Who do you need to become to get the results you want as a speaker, leader or business owner?
Let me explain what I mean.
Example 1: In charge and in control
Last week during a coaching call with Terri, she told me about an upcoming meeting with someone who always makes her feel nervous.
“I don’t know why I feel that way when I meet with him,” she told me. “It doesn’t happen with anyone else.”
Terri and I talked about it for a few minutes. “Over the years,” I said, “I’ve heard so many reasons why folks get nervous in front of certain people. Everything from losing weight to getting teased as a kid.”
Then I asked her two questions:
First, I invited her to consider why she might feel that way. Is there a trigger?
Second, I asked, “Terri, who do you need to become to have a better experience in this meeting?”
She didn’t skip a beat. “I need to become the big sister!”
“Tell me more about what that means,” I said. She told me that growing up as the big sister, she was in charge and in control in the household. “I need to go into these meetings more in charge and in control,” she said.
Brilliant. We talked about what that would look like including crafting an agenda, beefing up her facilitation skills and finding a neutral meeting space instead of his office.
Terri is still preparing and feeling much better about the possible outcomes.
Example 2: You, too, are an executive
Nancy’s company had been recently acquired when she was invited out to the parent company head quarters in CA to present. She was feeling uneasy for a couple of reasons. First, she wanted to prove she has what it takes to present and lead. Second, she was concerned that so many executives, some wearing suits, would be in the room.
Although her company is smaller than some of the others, Nancy is an executive in her firm – VP of Finance. She has decision-making responsibility, manages a staff and is getting groomed to take over the whole firm when the current executive team retires.
“Nancy,” I said looking straight into her eyes. “You, too, are an executive.”
She looked back at me and nodded in agreement. So, we spent time preparing her talk to reflect that status. In her slide deck she replaced bullet points with images of her team and made sure her talk included lots of stories (the language of leadership is story not data.)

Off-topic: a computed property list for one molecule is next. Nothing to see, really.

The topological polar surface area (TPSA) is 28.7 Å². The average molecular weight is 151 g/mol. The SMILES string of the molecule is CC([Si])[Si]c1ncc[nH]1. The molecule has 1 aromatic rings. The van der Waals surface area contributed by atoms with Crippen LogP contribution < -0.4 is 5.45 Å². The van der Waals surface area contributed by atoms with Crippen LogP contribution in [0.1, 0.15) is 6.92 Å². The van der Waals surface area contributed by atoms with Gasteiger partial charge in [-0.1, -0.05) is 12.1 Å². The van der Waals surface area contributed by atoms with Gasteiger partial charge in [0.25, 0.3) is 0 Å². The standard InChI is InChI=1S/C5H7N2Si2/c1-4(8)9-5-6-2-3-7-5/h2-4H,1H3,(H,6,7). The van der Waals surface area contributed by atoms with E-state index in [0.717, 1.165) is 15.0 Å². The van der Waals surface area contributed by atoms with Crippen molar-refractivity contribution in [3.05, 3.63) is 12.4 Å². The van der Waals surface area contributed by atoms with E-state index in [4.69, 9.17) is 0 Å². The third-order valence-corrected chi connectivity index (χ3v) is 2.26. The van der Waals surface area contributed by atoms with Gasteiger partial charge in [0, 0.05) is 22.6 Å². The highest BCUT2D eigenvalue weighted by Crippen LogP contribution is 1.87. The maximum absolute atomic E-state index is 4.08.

She rocked the presentation and proved to herself and others that she has what it takes to lead.
Example 3: Communicating with power (my personal experience)
After a recent workout, the trainer, James, said, “Stacey you have great endurance and stamina. We need to work on your power.”
His comment made me pause. See, I believe that how we do exercise is how we do everything. And for years I’ve committed to daily exercise for health and longevity. That same process is true in my business. I’m in it for the long haul. But to grow the way I want to grow, I need to approach my work and my business with more “power”.
In that first story about Terri? Asking her who she needs to become was me communicating with more power. Using more expressive words to talk about my work is me communicating with more power. It doesn’t have to be a big shift to be powerful.
Who do you need to become to get the results you want?
In a world filled with messages to “be yourself” and “be authentic”, sometimes we need to ask, “Who do I need to become?”
Not to become inauthentic or less genuine. But to continue stepping into our fullest potential as business owners and leaders.
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